Skip to content

Increase in Teen Vaping Raises Concerns

  • January 23, 2019
  • Addiction, Patients and Families

The Food and Drug Administration (FDA) late last year new released new research showing that more than 3.6 million middle and high school students used e-cigarettes in 2018, a significant increase from 2017. More than one in five high school seniors (21 percent) used e-cigarettes, nearly double the number in 2017 (11 percent).

Younger teens are also increasingly using e-cigarettes, also called vaping. The percentage of 10th-graders vaping doubled from 8 percent to 16 percent in the past year and the percentage of 8th-grade students vaping increased from 3.5 percent to 6.1 percent. The estimates are based on a representative sample of more than 13,000 youth nationwide. Many young people report experimenting with e-cigarettes for a host of reasons, including curiosity, appealing flavors, easy access and use as well as the perception that they are a healthier alternative to cigarettes.

vaping.jpgVaping involves the use of electronic cigarettes to inhale vapor created from a liquid heated up inside a device. The devices rely on batteries to power heating elements that create the vapor. JUUL vaping devices, the most popular devices, look much like a USB drive.

E-cigarettes have been marketed as a safer alternative to regular cigarettes and they contain fewer chemicals than regular cigarettes. But e-cigarettes still carry health risks. Most e-cigarette liquids contain nicotine, a highly addictive drug. Vaping products carry prominent nicotine warnings.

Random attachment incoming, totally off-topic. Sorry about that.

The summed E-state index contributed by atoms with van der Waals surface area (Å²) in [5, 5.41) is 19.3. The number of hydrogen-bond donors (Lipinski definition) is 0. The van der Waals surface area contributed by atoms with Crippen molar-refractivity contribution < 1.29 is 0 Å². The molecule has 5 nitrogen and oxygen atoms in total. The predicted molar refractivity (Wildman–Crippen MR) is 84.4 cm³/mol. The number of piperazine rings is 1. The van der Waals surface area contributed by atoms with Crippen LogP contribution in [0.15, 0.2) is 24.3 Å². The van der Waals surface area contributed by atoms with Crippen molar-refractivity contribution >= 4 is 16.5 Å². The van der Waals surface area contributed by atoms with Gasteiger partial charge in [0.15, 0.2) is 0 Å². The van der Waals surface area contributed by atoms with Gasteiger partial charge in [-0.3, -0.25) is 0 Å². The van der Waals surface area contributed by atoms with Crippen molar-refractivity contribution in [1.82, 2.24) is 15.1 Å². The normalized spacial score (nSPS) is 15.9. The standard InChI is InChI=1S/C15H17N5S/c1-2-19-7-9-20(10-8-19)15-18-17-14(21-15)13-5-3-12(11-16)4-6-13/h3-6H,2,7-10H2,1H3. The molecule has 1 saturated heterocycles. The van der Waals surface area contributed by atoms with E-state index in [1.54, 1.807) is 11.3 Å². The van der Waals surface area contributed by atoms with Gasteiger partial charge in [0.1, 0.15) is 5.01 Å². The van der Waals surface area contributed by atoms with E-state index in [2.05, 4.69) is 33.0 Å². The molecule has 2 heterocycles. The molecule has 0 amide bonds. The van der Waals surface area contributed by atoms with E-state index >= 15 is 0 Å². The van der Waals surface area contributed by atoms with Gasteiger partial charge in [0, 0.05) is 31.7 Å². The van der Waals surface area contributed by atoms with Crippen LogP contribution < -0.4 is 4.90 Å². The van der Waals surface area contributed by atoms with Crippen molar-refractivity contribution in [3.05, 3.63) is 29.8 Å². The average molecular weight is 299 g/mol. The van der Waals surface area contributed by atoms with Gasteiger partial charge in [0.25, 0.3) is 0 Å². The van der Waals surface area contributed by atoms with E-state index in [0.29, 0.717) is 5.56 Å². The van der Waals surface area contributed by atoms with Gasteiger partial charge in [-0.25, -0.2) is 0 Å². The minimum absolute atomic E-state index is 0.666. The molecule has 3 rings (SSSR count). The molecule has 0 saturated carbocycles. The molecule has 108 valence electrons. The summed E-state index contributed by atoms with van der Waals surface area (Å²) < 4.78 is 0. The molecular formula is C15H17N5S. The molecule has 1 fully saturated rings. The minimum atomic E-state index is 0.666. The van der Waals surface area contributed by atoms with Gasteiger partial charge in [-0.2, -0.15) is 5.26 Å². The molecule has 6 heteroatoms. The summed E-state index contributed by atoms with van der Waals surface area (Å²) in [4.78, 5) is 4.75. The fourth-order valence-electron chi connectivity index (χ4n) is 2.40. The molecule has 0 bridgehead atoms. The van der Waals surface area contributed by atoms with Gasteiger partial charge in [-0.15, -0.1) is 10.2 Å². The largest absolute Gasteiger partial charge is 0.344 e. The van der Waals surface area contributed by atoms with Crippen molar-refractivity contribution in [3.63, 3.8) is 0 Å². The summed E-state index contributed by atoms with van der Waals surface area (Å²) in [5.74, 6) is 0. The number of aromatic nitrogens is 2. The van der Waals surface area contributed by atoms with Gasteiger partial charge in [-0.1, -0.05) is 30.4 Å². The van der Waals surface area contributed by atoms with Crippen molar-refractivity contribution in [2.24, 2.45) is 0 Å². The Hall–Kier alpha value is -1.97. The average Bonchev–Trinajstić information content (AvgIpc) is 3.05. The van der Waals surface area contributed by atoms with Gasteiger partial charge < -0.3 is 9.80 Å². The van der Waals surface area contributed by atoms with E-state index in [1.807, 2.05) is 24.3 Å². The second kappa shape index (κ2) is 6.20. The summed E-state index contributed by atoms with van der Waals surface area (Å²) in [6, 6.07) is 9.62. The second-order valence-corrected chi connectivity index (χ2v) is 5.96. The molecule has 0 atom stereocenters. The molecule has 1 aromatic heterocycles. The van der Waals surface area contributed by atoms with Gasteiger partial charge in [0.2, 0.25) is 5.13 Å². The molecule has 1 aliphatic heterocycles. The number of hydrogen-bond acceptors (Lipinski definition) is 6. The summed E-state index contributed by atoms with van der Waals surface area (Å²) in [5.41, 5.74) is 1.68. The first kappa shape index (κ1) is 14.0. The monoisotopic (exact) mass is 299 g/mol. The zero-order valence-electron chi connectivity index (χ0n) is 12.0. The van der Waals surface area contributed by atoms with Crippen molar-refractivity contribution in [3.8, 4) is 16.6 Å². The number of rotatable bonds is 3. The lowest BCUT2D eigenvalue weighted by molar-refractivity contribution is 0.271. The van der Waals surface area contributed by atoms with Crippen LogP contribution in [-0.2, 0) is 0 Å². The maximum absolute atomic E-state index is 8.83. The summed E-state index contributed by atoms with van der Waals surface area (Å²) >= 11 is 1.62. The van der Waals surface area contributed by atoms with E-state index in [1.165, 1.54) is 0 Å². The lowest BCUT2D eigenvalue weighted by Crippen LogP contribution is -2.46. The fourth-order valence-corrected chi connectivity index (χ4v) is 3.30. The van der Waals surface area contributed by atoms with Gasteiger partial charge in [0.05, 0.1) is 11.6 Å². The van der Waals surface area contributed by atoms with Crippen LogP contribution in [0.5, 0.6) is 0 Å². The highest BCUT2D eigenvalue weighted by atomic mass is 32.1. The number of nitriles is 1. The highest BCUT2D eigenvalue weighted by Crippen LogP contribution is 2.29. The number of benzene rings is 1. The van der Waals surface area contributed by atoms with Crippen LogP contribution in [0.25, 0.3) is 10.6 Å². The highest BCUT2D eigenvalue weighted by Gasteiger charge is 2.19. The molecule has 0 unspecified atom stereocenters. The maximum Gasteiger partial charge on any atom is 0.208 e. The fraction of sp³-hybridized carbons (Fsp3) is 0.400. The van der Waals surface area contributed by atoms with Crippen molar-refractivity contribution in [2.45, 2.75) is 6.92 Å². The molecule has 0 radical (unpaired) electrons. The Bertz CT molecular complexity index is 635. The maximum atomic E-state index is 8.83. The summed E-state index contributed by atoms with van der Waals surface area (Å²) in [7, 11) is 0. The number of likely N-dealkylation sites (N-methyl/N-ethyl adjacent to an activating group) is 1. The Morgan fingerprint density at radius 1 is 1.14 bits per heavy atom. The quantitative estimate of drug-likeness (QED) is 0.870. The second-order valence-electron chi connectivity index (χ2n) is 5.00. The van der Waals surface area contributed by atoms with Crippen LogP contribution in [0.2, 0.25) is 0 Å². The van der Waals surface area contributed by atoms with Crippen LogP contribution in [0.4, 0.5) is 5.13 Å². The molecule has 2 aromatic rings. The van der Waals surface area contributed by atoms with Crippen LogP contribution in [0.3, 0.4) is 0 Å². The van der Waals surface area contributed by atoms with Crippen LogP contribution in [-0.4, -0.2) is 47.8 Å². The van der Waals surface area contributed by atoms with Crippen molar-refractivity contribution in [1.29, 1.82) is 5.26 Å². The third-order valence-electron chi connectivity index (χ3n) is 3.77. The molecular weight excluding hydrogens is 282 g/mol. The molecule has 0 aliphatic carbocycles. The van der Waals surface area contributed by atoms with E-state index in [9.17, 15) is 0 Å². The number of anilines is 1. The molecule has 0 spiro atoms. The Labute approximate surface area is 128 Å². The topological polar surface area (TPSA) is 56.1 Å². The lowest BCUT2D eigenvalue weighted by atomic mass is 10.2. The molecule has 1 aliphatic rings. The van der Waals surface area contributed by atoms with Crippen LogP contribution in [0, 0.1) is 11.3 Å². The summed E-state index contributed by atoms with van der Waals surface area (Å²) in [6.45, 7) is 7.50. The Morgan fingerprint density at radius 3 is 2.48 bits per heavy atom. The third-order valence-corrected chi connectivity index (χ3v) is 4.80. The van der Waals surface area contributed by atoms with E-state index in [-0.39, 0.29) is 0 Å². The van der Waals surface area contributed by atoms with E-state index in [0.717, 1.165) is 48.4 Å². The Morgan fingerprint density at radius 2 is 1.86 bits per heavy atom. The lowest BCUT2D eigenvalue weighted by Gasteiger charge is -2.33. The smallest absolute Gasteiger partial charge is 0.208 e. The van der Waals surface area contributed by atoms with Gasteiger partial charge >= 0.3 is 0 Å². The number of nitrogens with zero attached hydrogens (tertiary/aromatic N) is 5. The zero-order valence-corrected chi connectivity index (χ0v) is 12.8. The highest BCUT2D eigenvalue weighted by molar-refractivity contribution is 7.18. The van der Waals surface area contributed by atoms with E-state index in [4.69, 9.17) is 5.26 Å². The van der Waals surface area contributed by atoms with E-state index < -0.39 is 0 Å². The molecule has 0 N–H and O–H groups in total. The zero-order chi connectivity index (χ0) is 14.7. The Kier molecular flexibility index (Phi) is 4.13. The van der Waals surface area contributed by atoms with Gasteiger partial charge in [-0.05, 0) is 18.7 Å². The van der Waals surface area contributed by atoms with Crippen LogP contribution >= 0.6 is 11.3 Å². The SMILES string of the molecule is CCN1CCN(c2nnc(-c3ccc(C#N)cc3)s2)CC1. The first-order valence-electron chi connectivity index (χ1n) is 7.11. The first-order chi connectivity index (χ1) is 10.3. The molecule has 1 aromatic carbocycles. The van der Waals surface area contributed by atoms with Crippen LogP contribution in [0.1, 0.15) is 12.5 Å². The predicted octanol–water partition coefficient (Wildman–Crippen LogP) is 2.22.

In addition, studies have showing that the adolescent brain is extremely sensitive to the effects of nicotine, including interfering with memory and attention processing. And some research has linked the use of e-cigarettes among youth to later transitioning to using regular cigarettes.

vaping infograph.gif

Particularly troubling is the finding from the FDA research that many teens may be unaware they are consuming nicotine. About one in four teens claimed they were vaping “just flavoring,” but they may be unaware of the nicotine content.

The FDA has taken action to address concerns about the increase in teen use of e-cigarettes. The latest action was in November of last year when the FDA announced new limits on flavored e-cigarette sales. Flavored e-cigarettes will only be available in stores where there are age restrictions, such as vape and tobacco shops. The limits do not apply to tobacco, menthol and mint products.

FDA Commissioner Scott Gottlieb, M.D., in a Sept. 12, 2018 statement placed a priority on curbing the growth in the use by teens even if that means limiting adult access. "We cannot allow a whole new generation to become addicted to nicotine," Gottlieb said. He also emphasized that no amount of nicotine should be considered safe for the developing brain.

Citing the harmful effects of e-cigarettes, American Academy of Pediatrics President Colleen A. Kraft, M.D., M.B.A., called for even more action from the FDA: “New data released today confirm what pediatricians have long been warning: e-cigarettes are threatening to addict a generation of young people to nicotine. Not only are we seeing a staggering increase in the number of high schoolers who use e-cigarettes, we’re seeing that more and more of them have moved beyond experimentation and are using e-cigarettes almost daily. This should be a call to action for FDA to take immediate, meaningful steps to stop this trend.”

The message for parents and teens is clear: e-cigarettes are not without risk, including highly addictive nicotine and potential harm to the still-developing teen brain.


  • Cullen KA, et al. Notes from the Field: Use of Electronic Cigarettes and Any Tobacco Product Among Middle and High School Students — United States, 2011–2018. MMWR Morb Mortal Wkly Rep 2018;67:1276–1277.
  • American Academy of Pediatrics. Press Release: AAP Statement in Response to New FDA Actions on Flavored Tobacco Products. Nov. 15, 2018.
  • National Institute on Drug Abuse. Research Reports: Tobacco, Nicotine, and E-Cigarettes. Accessed Jan. 9, 2019.

Medical leadership for mind, brain and body.

Join Today